At Mobile World Congress late last month, Verizon Wireless began detailing plans for its growth strategy, including what it hopes to do with the newly acquired AWS spectrum as well as paving the groundwork for international 4G LTE roaming. While Verizon offers 2G and 3G roaming with over 200 worldwide carriers, the next step of the mobile broadband experience, especially if you’ve been spoiled by the high speeds and low latency that LTE delivers, is to offer the same great 4G LTE experience to customers while they travel internationally.
In an interview with Fierce Wireless, Verizon Wireless CTO Nicola Palmer had given guidance on what her company hopes to do with AWS, roaming, and with the emerging VoLTE evolution.
AWS Used for Increasing Capacity
In order to continue the momentum for its LTE coverage, Verizon, like all carriers, will need to increase its capacity. To do that, it had acquired the AWS spectrum from various cable companies and from T-Mobile. As the carrier is winding finishing the final stretch of its LTE build out on the 700 MHz Block C spectrum, it will begin to focus on building out its network on AWS.
Our LTE strategy is with 700 MHz C band. AWS [spectrum] is our growth strategy. We are deploying in the AWS band. We have that [spectrum] through our deal with the cable companies. The spectrum is almost nationwide. AWS provides a great growth strategy to handle capacity demands on 4G LTE. We will deploy 5,000 AWS sites this year and it will be a lot more next year.
According to Verizon, we’ll begin to see new smartphones and tablets that will begin supporting the current 4G LTE 700 Mhz spectrum as well as the new AWS spectrum beginning the first half of this year. There are a number of notable phone launches for Verizon in the first half of this year still, including the HTC One, the Samsung Galaxy S4, the BlackBerry Z10, and the rumored Nokia Lumia 928; potentially, anyone of those could be compatible with the new AWS spectrum when it debuts to be future-proof as Verizon broadens its LTE network.
Roaming will become increasingly important for Verizon and international carriers. For one, LTE is deployed ion more and varying frequencies around the globe, so for a smartphone to be able to support all the world’s LTE frequencies, it will have to support more bands than global penta-band 3G phones currently. And aside from the hardware and technical issues, currently there are no roaming agreements with international carriers. Verizon is hoping to change that by forging relationships and leveraging its large LTE build out in the U.S.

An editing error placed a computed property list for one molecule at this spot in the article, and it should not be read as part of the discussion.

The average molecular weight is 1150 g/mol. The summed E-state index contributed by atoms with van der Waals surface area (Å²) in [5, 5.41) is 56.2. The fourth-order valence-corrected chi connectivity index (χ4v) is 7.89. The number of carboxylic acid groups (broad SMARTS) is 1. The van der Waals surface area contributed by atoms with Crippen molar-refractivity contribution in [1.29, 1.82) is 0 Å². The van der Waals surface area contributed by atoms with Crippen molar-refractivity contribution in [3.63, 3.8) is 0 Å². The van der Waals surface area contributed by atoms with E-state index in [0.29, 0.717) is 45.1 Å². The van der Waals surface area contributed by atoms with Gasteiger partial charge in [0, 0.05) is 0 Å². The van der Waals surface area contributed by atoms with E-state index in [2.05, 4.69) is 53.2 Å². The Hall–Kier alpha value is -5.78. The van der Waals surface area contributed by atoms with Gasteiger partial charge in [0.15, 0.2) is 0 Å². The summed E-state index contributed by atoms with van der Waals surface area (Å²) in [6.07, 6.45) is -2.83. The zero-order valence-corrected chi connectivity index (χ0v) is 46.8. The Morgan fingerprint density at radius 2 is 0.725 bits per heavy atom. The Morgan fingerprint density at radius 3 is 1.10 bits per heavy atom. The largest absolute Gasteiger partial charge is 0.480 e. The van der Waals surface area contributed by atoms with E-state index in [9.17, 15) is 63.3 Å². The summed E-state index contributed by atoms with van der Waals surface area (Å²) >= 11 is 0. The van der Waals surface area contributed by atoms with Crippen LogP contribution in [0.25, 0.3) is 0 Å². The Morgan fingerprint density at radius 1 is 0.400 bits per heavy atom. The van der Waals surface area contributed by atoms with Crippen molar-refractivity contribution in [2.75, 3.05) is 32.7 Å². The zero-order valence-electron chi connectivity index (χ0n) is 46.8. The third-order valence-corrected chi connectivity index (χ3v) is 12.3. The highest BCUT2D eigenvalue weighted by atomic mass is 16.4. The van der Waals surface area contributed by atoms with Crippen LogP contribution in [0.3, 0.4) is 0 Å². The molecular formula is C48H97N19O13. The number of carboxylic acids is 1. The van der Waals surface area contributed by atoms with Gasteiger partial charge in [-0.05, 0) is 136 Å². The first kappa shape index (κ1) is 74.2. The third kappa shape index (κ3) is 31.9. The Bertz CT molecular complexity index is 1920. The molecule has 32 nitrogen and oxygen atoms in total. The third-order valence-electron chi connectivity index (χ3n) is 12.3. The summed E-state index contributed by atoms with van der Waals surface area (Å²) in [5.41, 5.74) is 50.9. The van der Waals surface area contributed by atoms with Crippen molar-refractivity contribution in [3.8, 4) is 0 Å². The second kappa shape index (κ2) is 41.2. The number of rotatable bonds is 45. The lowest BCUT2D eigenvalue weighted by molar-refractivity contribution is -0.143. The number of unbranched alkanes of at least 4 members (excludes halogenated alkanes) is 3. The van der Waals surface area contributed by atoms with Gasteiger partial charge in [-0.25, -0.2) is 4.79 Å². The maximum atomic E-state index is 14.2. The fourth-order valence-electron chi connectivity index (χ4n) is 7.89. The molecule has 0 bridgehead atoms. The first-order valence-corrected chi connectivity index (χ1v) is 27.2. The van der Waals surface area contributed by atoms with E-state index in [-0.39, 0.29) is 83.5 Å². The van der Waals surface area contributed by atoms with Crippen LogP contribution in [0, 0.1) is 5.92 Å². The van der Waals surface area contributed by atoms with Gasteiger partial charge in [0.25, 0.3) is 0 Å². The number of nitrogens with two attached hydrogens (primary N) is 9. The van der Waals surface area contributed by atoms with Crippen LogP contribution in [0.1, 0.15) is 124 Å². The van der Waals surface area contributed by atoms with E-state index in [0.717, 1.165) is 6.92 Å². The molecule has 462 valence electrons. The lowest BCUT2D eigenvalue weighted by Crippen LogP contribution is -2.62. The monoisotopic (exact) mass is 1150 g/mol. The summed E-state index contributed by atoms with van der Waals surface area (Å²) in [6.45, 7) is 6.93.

700 MHz C band and AWS will be the two bands that will be for roaming. We would love for other carriers to adopt one of those bands so we can take in-bound roaming traffic. In terms of out-bound traffic, the other thing that is happening is the devices are maturing. The chipsets are maturing and the amount of bands you can put in a device are increasing. That will be important for global roaming.
The carrier is looking to get roaming agreements for its U.S. customers while they’re traveling abroad as well as for international customers from foreign carriers while they’re frequenting the U.S.
VoLTE and LTE-Advanced
Palmer reiterated that VoLTE will begin deploying late this year or early next year. This will have a beneficial impact on battery life as currently, for simultaneous voice and data connections, both the 4G and 3G radios must be powered on at the same time with data going on 4G and voice on 3G. With voice being delivered as data over LTE, the 3G radio will not need to be powered on at the same time, thus saving battery life. Additionally, VoLTE will benefit iPhone 5 owners in allowing those customers to have simultaneous voice and data connections, a limiting factor given Apple’s design trade-offs to go with a slimmer phone.
And with LTE-Advanced, Verizon is saying we should see the same dramatic jump in speeds similar to the migration from 3G to 4G LTE.
When we went from 3G to 4G, consumers could feel the difference. I don’t think LTE Advanced is that sort of step function in performance. It’s good performance. And like anything else in LTE, we will lead the way.
LTE-Advanced, according to Verizon, follows the same 4G protocols and isn’t 5G. Hopefully, we won’t have over-zealous carriers trying to confuse customers by marketing LTE-Advanced as 5G when that day comes; in the past carriers caused some confusion by labeling the 3G+ HSPA+ technology as 4G.
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